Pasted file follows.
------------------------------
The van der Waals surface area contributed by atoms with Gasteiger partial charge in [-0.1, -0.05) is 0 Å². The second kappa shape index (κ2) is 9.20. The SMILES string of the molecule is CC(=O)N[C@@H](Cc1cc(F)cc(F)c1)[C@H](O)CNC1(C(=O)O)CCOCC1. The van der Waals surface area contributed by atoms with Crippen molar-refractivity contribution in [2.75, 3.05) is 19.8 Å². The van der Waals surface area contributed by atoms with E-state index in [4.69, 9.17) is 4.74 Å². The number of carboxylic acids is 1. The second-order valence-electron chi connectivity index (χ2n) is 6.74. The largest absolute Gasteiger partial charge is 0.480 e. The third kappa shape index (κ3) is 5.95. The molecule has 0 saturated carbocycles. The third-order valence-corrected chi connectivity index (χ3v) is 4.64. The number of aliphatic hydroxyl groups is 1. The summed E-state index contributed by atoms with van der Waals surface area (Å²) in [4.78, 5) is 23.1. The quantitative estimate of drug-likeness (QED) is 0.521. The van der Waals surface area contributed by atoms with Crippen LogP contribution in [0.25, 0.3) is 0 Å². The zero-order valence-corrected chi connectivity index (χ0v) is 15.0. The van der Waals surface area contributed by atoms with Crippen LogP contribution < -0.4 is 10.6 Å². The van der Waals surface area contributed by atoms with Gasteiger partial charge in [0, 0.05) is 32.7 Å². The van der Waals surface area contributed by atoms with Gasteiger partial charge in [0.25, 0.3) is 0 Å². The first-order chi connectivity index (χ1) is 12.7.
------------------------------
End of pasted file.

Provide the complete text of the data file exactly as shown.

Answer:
The van der Waals surface area contributed by atoms with Gasteiger partial charge in [-0.1, -0.05) is 0 Å². The second kappa shape index (κ2) is 9.20. The SMILES string of the molecule is CC(=O)N[C@@H](Cc1cc(F)cc(F)c1)[C@H](O)CNC1(C(=O)O)CCOCC1. The van der Waals surface area contributed by atoms with Crippen molar-refractivity contribution in [2.75, 3.05) is 19.8 Å². The van der Waals surface area contributed by atoms with E-state index in [4.69, 9.17) is 4.74 Å². The number of carboxylic acids is 1. The second-order valence-electron chi connectivity index (χ2n) is 6.74. The largest absolute Gasteiger partial charge is 0.480 e. The third kappa shape index (κ3) is 5.95. The molecule has 0 saturated carbocycles. The third-order valence-corrected chi connectivity index (χ3v) is 4.64. The number of aliphatic hydroxyl groups is 1. The summed E-state index contributed by atoms with van der Waals surface area (Å²) in [4.78, 5) is 23.1. The quantitative estimate of drug-likeness (QED) is 0.521. The van der Waals surface area contributed by atoms with Crippen LogP contribution in [0.25, 0.3) is 0 Å². The zero-order valence-corrected chi connectivity index (χ0v) is 15.0. The van der Waals surface area contributed by atoms with Crippen LogP contribution < -0.4 is 10.6 Å². The van der Waals surface area contributed by atoms with Gasteiger partial charge in [0, 0.05) is 32.7 Å². The van der Waals surface area contributed by atoms with Gasteiger partial charge in [0.25, 0.3) is 0 Å². The first-order chi connectivity index (χ1) is 12.7.